Brian Grazer just pitched his latest project to Madison Avenue – but only a handful of residents were able to get a peek.

The Imagine Entertainment co-founder was among a handful of TV producers and studios this week making outreach to clients of Omnicom Group, the large advertising-agency holding company. Each year, the company’s media-buying operations, which includes agencies like OMD, PHD and Hearts & Science holds a showcase known as a “Final Front,” which brings together media outlets seeking to strike deals with the company’s blue-chip clients, which these days include Procter & Gamble, McDonalds, State Farm and Apple.

In the past, the assemblage has focused largely on weaving advertisers into new content ideas, but this year, the emphasis is shifting, said Claudia Cahill, chief content officer of Omnicom Media Group, in an interview (pictured, above). Marketers see video being distributed acorss mobile screens and want to incorporate that into the plans they concoct with TV programs, she said. “Content is being created everywhere and our partenrs are much more open and willing to customize,” she said.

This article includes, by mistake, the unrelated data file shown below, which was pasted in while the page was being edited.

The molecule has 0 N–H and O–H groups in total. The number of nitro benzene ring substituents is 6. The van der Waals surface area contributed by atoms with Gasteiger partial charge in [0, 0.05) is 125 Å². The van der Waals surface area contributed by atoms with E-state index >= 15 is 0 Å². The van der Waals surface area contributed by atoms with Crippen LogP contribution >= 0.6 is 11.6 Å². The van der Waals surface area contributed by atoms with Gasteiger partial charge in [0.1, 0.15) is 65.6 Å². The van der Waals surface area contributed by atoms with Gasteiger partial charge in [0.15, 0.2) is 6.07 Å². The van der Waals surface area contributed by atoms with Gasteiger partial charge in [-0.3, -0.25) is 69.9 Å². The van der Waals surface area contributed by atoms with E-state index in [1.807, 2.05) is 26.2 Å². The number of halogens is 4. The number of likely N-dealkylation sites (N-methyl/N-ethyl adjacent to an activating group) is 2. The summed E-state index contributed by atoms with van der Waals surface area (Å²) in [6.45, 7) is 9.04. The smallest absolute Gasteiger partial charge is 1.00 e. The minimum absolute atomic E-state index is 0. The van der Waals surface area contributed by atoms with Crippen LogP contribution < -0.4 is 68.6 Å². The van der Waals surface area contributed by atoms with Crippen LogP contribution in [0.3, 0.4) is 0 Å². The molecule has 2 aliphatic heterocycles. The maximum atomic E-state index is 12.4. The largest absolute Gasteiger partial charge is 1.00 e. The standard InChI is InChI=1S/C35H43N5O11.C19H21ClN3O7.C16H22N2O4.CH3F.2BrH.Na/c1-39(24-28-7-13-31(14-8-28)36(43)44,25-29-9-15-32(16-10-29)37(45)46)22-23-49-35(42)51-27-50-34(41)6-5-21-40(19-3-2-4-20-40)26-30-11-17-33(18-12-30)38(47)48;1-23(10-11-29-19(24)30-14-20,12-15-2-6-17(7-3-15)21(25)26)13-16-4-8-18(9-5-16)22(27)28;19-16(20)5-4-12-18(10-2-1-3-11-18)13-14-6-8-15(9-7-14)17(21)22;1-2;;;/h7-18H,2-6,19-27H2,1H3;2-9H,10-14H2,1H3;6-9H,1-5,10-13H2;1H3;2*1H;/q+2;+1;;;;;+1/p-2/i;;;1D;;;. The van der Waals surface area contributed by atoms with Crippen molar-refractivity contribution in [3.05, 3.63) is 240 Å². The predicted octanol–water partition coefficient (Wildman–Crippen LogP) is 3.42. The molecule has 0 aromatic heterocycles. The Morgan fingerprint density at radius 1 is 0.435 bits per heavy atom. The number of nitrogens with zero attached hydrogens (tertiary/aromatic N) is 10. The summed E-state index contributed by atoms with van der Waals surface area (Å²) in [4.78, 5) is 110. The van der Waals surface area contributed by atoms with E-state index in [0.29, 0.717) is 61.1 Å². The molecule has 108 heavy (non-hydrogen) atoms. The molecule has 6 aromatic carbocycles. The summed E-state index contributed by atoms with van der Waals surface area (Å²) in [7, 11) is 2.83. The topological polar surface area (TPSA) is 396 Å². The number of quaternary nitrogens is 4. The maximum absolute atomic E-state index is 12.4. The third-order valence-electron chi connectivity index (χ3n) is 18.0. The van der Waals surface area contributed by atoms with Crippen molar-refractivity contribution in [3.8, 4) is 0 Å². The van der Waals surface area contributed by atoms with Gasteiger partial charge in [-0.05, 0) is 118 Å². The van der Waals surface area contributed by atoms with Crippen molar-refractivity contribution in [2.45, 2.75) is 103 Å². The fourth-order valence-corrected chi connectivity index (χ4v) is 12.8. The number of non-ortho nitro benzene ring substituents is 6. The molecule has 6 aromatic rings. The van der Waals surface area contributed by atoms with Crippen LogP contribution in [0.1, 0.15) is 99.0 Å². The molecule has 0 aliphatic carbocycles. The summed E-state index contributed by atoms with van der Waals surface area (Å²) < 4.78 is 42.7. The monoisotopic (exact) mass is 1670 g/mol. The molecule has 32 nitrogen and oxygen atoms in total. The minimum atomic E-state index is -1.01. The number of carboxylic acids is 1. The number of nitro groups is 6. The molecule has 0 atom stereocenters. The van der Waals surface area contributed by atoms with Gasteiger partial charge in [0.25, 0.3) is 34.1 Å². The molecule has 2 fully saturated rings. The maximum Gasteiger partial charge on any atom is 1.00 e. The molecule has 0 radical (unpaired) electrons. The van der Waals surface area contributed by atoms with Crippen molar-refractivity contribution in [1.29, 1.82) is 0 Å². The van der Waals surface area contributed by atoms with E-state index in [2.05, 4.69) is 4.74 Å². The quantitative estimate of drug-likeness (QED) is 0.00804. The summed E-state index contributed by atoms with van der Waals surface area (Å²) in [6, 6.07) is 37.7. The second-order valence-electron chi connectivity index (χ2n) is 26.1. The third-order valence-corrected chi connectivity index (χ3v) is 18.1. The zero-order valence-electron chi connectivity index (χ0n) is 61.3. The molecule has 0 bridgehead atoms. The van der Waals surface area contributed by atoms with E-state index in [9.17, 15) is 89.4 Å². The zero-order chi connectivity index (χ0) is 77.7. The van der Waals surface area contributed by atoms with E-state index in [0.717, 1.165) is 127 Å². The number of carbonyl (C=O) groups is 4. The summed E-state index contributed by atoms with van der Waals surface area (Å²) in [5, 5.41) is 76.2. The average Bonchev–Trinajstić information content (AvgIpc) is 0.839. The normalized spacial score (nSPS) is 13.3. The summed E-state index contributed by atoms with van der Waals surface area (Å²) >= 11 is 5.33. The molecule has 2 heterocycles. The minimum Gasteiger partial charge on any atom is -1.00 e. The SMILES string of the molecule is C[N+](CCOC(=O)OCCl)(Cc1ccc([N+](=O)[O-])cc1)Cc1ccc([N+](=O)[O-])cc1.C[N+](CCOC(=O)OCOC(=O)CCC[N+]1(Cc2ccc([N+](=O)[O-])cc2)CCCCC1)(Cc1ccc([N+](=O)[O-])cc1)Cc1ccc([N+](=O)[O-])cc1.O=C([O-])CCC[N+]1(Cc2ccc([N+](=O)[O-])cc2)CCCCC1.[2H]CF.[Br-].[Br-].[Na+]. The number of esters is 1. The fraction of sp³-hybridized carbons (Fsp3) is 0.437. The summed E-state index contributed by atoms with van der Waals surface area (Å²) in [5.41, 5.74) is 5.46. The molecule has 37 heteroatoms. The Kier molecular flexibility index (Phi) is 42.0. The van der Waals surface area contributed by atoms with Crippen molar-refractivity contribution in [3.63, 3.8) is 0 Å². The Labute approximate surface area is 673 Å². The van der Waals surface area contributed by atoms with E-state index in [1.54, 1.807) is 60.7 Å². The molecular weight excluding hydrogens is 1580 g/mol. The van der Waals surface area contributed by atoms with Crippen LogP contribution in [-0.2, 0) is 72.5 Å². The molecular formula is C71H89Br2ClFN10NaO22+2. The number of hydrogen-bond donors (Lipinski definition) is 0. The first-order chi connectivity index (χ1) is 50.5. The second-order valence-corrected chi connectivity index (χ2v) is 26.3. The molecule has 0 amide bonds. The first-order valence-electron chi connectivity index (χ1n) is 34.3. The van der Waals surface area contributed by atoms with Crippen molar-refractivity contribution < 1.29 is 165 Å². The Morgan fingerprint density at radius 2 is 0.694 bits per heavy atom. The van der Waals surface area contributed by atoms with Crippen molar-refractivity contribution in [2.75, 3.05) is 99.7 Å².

Grazer’s pitch serves as an interesting example of the ideas that were bandied about at the meetings, which included presentations from media outlets including NBCUniversal, Viacom, Vice, CW, Conde Nast, BuzFeed, AwesomenessTV, PopSugar, Upworthy and LiveNation. The producer offered a look at “Chasing Genius,” a companion to a new scripted series called “Genius” that is being readied for debut on National Geographic Channel. The main series profiles innovators like Albert Einstein. But “Chasing Genius” looks at teams using crowdsourcing to gain insights to solve global challenges.

FX put a spotlight on a companion series to the networks’ longrunning comedy, “It’s Always Sunny in Philadelphia.” Dubbed “Project Bad Ass,” the new project offers to bring an advertiser into a virtual-reality series aimed at fans of “Sunny.” Viewers get to “join” the character “Mac” from “Sunny” as he set out on various – and often ill-fated – extreme sports stunts. Producers see an “unprecedented opportunity for brands to become part of the action and engage with consumers in a cutting-edge and exciting new medium,” said Eric Schrier, president of original programming, FX Networks and FX Productions, in a statement.

Then idea of the “Final Front” is to give Omnicom clients first crack at developing interesting content alliances before others might get word of them. Getting early notice of such availabilities has become more important on Madison Avenue, where many advertisers are trying to build new ways to support programs that aren’t as distracting as the typical 30-second TV ad, which tends to interrupt an audience increasingly able to turn to other content thanks to new technology.